June 21, 2007
.idup creates an invariant copy of an array. According to this page:
http://digitalmars.com/d/const.html

"One is that constant data really is constant. It never changes. It's different enough that it needs a different name. In D, this kind of constant is called an invariant."


So if you have an invariant array, you expect that it's data will never change.

This is not always the case if you have an array of classes. Classes are pointers, and when you use the .idup property, it only creates invariant copies of the pointers, and not the objects themselves. This means that the objects are still mutable and the data can change, which is not the intended behavior of invariant.
June 21, 2007
Xinok wrote:
> .idup creates an invariant copy of an array. According to this page:
> http://digitalmars.com/d/const.html
> 
> "One is that constant data really is constant. It never changes. It's different enough that it needs a different name. In D, this kind of constant is called an invariant."
> 
> 
> So if you have an invariant array, you expect that it's data will never change.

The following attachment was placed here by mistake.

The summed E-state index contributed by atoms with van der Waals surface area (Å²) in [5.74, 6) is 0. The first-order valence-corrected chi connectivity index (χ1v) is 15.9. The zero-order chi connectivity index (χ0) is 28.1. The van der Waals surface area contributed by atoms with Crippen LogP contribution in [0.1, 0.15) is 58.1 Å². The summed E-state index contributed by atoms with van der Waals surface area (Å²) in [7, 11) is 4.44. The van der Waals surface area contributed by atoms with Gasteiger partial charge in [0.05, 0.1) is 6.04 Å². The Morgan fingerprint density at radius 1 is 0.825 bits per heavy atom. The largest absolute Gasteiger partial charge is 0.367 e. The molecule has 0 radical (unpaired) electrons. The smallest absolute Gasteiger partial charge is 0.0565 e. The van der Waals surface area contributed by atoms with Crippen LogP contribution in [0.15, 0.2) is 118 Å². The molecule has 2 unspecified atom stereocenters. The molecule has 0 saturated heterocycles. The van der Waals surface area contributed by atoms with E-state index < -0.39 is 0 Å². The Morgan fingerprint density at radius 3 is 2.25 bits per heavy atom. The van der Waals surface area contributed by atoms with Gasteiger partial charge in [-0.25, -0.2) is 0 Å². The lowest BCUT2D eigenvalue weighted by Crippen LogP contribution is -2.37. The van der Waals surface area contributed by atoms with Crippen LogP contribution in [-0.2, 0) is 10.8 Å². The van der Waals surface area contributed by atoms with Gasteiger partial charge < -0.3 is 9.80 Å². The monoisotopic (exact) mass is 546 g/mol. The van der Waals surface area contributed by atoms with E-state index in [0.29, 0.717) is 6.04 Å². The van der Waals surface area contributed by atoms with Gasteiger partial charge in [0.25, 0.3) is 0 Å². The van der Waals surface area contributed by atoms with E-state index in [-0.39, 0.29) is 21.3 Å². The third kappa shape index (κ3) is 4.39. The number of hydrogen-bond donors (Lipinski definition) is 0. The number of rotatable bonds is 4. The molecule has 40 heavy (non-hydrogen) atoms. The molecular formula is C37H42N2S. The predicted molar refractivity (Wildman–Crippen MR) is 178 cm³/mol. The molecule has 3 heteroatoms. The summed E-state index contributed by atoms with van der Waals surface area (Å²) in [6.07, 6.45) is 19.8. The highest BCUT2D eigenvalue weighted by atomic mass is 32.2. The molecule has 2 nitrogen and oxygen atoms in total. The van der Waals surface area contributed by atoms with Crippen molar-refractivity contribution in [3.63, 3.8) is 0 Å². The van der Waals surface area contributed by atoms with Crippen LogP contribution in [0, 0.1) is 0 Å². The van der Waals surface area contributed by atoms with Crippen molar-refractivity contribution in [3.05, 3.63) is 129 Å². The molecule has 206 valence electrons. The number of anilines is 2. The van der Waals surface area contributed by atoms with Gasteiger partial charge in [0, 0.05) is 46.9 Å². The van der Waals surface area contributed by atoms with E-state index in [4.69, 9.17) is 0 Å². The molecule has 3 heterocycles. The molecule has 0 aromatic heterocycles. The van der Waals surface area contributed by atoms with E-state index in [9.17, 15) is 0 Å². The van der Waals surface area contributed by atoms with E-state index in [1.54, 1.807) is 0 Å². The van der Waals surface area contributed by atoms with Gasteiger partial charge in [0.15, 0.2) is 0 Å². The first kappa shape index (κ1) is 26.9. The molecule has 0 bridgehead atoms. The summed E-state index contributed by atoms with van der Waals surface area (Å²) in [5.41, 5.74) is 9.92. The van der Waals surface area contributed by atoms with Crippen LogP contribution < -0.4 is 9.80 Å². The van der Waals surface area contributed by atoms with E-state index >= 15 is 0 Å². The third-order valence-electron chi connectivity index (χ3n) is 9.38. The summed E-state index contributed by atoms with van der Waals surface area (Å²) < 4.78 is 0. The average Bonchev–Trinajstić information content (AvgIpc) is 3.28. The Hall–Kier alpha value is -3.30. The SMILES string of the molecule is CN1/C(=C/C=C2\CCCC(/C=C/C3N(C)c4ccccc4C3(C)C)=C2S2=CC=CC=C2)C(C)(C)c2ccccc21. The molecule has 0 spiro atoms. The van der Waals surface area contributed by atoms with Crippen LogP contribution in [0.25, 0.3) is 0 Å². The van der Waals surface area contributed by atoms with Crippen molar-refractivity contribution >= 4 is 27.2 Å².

> 
> This is not always the case if you have an array of classes. Classes are pointers, and when you use the .idup property, it only creates invariant copies of the pointers, and not the objects themselves. This means that the objects are still mutable and the data can change, which is not the intended behavior of invariant.

I think you might have found a fatal flaw in .idup. Aggh!
June 24, 2007
Walter Bright wrote:
> Xinok wrote:
>> .idup creates an invariant copy of an array. According to this page:
>> http://digitalmars.com/d/const.html
>>
>> "One is that constant data really is constant. It never changes. It's different enough that it needs a different name. In D, this kind of constant is called an invariant."
>>
>>
>> So if you have an invariant array, you expect that it's data will never change.
>>
>> This is not always the case if you have an array of classes. Classes are pointers, and when you use the .idup property, it only creates invariant copies of the pointers, and not the objects themselves. This means that the objects are still mutable and the data can change, which is not the intended behavior of invariant.
> 
> I think you might have found a fatal flaw in .idup. Aggh!

Has shallow and deep copies ever been discussed on this mailing list? One thing that has been bugging me lately is that .dup only does a shallow copy.  Making .idup do a deep copy could solve that problem.  My gut feeling is that more development on shallow vs. deep copy in D has been needed for a long time.
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